“The voters of Davis spoke clearly that they approved of this version of the Nishi project that will bring more quality housing to town,” said Dan Carson, Davis City Councilmember. “I am concerned about the continued effort to overturn the will of more than 11,000 voters who approved of this greatly needed housing.”

“We knew the City was 100% thorough in their analysis and disclosures as required by law. More often than not these lawsuits have nothing to do with environmental impacts but rather are attempts to stop or extort the project. The court rejected the spurious claims and reached a sound decision based on the facts and the proper process that was followed,” Tim Ruff, the Nishi project manager, told the Vanguard.

The Vanguard anticipates a formal announcement from the city at some point that the appeal has been withdrawn and the project will proceed.

—David M. Greenwald reporting

Enter the maximum amount you want to pay each month
Sign up for


About The Author

David Greenwald is the founder, editor, and executive director of the Davis Vanguard. He founded the Vanguard in 2006. David Greenwald moved to Davis in 1996 to attend Graduate School at UC Davis in Political Science. He lives in South Davis with his wife Cecilia Escamilla Greenwald and three children.

Related posts

37 thoughts on “Nishi Appeal and Lawsuit Apparently Done”

  1. Alan Miller

    Too bad there’s no need for Nishi anymore, with the U discovering you don’t actually have to have students present in order to teach classes.

    1. Keith Olsen

      Alan, I really think you’re on to something here.  Think of how inexpensive college would become, less college loans, less need for housing, less infrastructure costs, less pollution, less traffic in Davis, more parking available, etc.

      Of course some classes are hands on with labs and such but much of the campus and personnel wouldn’t be needed.  It would also solve the Davis housing ‘crisis’.



      1. David Greenwald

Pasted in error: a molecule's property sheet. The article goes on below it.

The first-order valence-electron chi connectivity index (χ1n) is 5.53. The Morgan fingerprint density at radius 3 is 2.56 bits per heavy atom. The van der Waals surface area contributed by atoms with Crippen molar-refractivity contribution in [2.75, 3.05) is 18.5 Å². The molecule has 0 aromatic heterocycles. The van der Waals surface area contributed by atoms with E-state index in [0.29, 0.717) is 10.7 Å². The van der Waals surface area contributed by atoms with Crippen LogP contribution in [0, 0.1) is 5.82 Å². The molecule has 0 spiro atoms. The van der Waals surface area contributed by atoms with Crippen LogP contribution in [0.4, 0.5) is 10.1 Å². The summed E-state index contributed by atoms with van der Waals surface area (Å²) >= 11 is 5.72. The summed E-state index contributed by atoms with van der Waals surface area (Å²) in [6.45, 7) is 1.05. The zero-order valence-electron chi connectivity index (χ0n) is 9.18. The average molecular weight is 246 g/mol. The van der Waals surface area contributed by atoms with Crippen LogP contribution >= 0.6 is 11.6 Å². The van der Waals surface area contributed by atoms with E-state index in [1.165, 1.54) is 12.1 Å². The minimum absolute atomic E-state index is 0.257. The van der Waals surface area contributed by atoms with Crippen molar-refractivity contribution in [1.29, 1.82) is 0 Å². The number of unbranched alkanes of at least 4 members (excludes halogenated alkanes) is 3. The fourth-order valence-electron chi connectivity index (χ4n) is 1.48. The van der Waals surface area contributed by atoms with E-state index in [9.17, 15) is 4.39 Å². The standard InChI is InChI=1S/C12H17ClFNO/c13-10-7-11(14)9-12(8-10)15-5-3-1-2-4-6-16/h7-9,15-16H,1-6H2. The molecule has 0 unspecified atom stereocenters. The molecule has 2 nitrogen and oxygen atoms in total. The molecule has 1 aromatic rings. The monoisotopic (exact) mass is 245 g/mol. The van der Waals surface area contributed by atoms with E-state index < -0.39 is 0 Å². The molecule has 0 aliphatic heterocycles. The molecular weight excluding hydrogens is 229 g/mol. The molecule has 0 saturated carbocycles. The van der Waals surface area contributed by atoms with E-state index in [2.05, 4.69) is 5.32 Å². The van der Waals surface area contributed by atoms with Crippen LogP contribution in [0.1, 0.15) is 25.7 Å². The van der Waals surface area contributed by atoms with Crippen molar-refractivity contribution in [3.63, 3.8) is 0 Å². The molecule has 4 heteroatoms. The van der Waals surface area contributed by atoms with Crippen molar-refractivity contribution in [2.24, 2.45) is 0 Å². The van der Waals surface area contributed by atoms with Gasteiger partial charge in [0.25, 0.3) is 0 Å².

Not if you read the experience that universities are having.  Most of them are simply showing that like the rest of society they were ill-prepared for this type of disaster.  This is a good topic for discussion, but not here.

        1. Alan Miller

          I think it should be pretty obvious that topics here stray WAY further than this and are not shamed.  Connecting the dots from this project being ready to go, and the new reality that may be upon us for the need for housing, is not that much of a stray, I would argue (but not owning the blog, have no power on this sans my charismatic charm)

        2. David Greenwald

          Yes it is obvious which is why we have rules.  There are several reasons for that rule, one is that for years it would devolve into a national political debate or go into the whacky.  In this case, I think it’s a good topic but not the topic of this particular article.

      2. Ron Oertel

        In my opinion, there are vested interests which would resist more movement toward online education.

        Doing so would result in less need for instructors/teachers, administration, infrastructure, etc. Might even result in fewer schools and colleges.

      3. Alan Miller

        Of course some classes are hands on with labs and such but much of the campus and personnel wouldn’t be needed

        Yes, I noted that in a comment yesterday – that Davis has a reason to exist for such, med & vet & so forth.  But many classes there is no such need.

  2. Don Shor

    So, in sum:

    The lawsuit had no merit.

    The appeal had no merit.

    The net result was a delay in fulfilling the wishes of the voters.

    There were material costs to the city from this.

    These facts should be considered in assessing future comments about development projects by the litigants.

    1. Ron Oertel

      Those conclusions are not supported.  However, some of those conclusions might be made regarding the Vanguard’s lawsuit against the city:

      ” . . . though Boylan can request attorney fees should he prevail in court.”

      Some have made similar arguments regarding Trackside. As you know, the city lost that lawsuit, and is appealing the decision.

      1. Alan Miller